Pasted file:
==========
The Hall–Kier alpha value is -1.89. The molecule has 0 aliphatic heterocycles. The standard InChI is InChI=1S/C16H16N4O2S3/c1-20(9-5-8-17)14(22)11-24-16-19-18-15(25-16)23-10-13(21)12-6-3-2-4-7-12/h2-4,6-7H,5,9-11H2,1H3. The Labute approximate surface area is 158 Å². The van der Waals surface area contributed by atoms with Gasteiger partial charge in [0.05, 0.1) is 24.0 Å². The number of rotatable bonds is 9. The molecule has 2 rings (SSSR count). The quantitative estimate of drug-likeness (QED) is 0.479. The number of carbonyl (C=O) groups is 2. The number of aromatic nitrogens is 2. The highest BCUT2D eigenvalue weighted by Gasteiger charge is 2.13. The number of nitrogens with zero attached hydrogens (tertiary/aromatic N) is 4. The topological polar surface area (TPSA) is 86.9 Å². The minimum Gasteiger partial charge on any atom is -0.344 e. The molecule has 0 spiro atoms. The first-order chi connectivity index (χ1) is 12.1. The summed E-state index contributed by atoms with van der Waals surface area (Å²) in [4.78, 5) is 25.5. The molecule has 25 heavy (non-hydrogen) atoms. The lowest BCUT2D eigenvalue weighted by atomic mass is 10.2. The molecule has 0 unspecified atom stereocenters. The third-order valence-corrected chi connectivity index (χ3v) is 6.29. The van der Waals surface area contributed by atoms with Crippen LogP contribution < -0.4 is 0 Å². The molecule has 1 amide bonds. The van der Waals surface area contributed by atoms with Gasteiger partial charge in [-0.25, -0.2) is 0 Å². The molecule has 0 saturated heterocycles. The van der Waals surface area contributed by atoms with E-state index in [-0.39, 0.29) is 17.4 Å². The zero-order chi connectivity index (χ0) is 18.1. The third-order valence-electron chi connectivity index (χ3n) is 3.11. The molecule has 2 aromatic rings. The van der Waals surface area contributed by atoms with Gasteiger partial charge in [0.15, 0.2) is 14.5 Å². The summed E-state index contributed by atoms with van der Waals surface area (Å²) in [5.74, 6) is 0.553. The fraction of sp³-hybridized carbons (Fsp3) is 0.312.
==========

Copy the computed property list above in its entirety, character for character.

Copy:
The Hall–Kier alpha value is -1.89. The molecule has 0 aliphatic heterocycles. The standard InChI is InChI=1S/C16H16N4O2S3/c1-20(9-5-8-17)14(22)11-24-16-19-18-15(25-16)23-10-13(21)12-6-3-2-4-7-12/h2-4,6-7H,5,9-11H2,1H3. The Labute approximate surface area is 158 Å². The van der Waals surface area contributed by atoms with Gasteiger partial charge in [0.05, 0.1) is 24.0 Å². The number of rotatable bonds is 9. The molecule has 2 rings (SSSR count). The quantitative estimate of drug-likeness (QED) is 0.479. The number of carbonyl (C=O) groups is 2. The number of aromatic nitrogens is 2. The highest BCUT2D eigenvalue weighted by Gasteiger charge is 2.13. The number of nitrogens with zero attached hydrogens (tertiary/aromatic N) is 4. The topological polar surface area (TPSA) is 86.9 Å². The minimum Gasteiger partial charge on any atom is -0.344 e. The molecule has 0 spiro atoms. The first-order chi connectivity index (χ1) is 12.1. The summed E-state index contributed by atoms with van der Waals surface area (Å²) in [4.78, 5) is 25.5. The molecule has 25 heavy (non-hydrogen) atoms. The lowest BCUT2D eigenvalue weighted by atomic mass is 10.2. The molecule has 0 unspecified atom stereocenters. The third-order valence-corrected chi connectivity index (χ3v) is 6.29. The van der Waals surface area contributed by atoms with Crippen LogP contribution < -0.4 is 0 Å². The molecule has 1 amide bonds. The van der Waals surface area contributed by atoms with Gasteiger partial charge in [-0.25, -0.2) is 0 Å². The molecule has 0 saturated heterocycles. The van der Waals surface area contributed by atoms with E-state index in [-0.39, 0.29) is 17.4 Å². The zero-order chi connectivity index (χ0) is 18.1. The third-order valence-electron chi connectivity index (χ3n) is 3.11. The molecule has 2 aromatic rings. The van der Waals surface area contributed by atoms with Gasteiger partial charge in [0.15, 0.2) is 14.5 Å². The summed E-state index contributed by atoms with van der Waals surface area (Å²) in [5.74, 6) is 0.553. The fraction of sp³-hybridized carbons (Fsp3) is 0.312.